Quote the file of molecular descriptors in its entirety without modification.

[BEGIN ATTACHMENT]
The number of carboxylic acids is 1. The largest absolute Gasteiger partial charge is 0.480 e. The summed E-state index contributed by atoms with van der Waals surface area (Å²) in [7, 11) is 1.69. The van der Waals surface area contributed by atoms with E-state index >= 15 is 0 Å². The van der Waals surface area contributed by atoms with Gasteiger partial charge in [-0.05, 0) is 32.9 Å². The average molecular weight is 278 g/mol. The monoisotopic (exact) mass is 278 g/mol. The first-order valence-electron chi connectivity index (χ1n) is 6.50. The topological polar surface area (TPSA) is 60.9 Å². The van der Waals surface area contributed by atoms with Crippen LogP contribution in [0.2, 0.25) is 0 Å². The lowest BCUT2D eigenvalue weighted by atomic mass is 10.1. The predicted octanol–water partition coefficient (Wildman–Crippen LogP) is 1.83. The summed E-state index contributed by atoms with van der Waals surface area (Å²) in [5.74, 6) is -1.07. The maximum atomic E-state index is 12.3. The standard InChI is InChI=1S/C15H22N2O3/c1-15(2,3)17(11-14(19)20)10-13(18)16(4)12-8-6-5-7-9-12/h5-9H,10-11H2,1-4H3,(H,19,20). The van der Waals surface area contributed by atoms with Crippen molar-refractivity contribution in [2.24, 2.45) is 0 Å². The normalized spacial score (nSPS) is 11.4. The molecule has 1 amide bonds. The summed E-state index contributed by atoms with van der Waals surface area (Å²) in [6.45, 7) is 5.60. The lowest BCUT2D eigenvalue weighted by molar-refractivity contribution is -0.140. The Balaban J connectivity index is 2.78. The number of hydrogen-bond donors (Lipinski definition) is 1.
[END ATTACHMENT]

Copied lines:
The number of carboxylic acids is 1. The largest absolute Gasteiger partial charge is 0.480 e. The summed E-state index contributed by atoms with van der Waals surface area (Å²) in [7, 11) is 1.69. The van der Waals surface area contributed by atoms with E-state index >= 15 is 0 Å². The van der Waals surface area contributed by atoms with Gasteiger partial charge in [-0.05, 0) is 32.9 Å². The average molecular weight is 278 g/mol. The monoisotopic (exact) mass is 278 g/mol. The first-order valence-electron chi connectivity index (χ1n) is 6.50. The topological polar surface area (TPSA) is 60.9 Å². The van der Waals surface area contributed by atoms with Crippen LogP contribution in [0.2, 0.25) is 0 Å². The lowest BCUT2D eigenvalue weighted by atomic mass is 10.1. The predicted octanol–water partition coefficient (Wildman–Crippen LogP) is 1.83. The summed E-state index contributed by atoms with van der Waals surface area (Å²) in [5.74, 6) is -1.07. The maximum atomic E-state index is 12.3. The standard InChI is InChI=1S/C15H22N2O3/c1-15(2,3)17(11-14(19)20)10-13(18)16(4)12-8-6-5-7-9-12/h5-9H,10-11H2,1-4H3,(H,19,20). The van der Waals surface area contributed by atoms with Crippen molar-refractivity contribution in [2.24, 2.45) is 0 Å². The normalized spacial score (nSPS) is 11.4. The molecule has 1 amide bonds. The summed E-state index contributed by atoms with van der Waals surface area (Å²) in [6.45, 7) is 5.60. The lowest BCUT2D eigenvalue weighted by molar-refractivity contribution is -0.140. The Balaban J connectivity index is 2.78. The number of hydrogen-bond donors (Lipinski definition) is 1.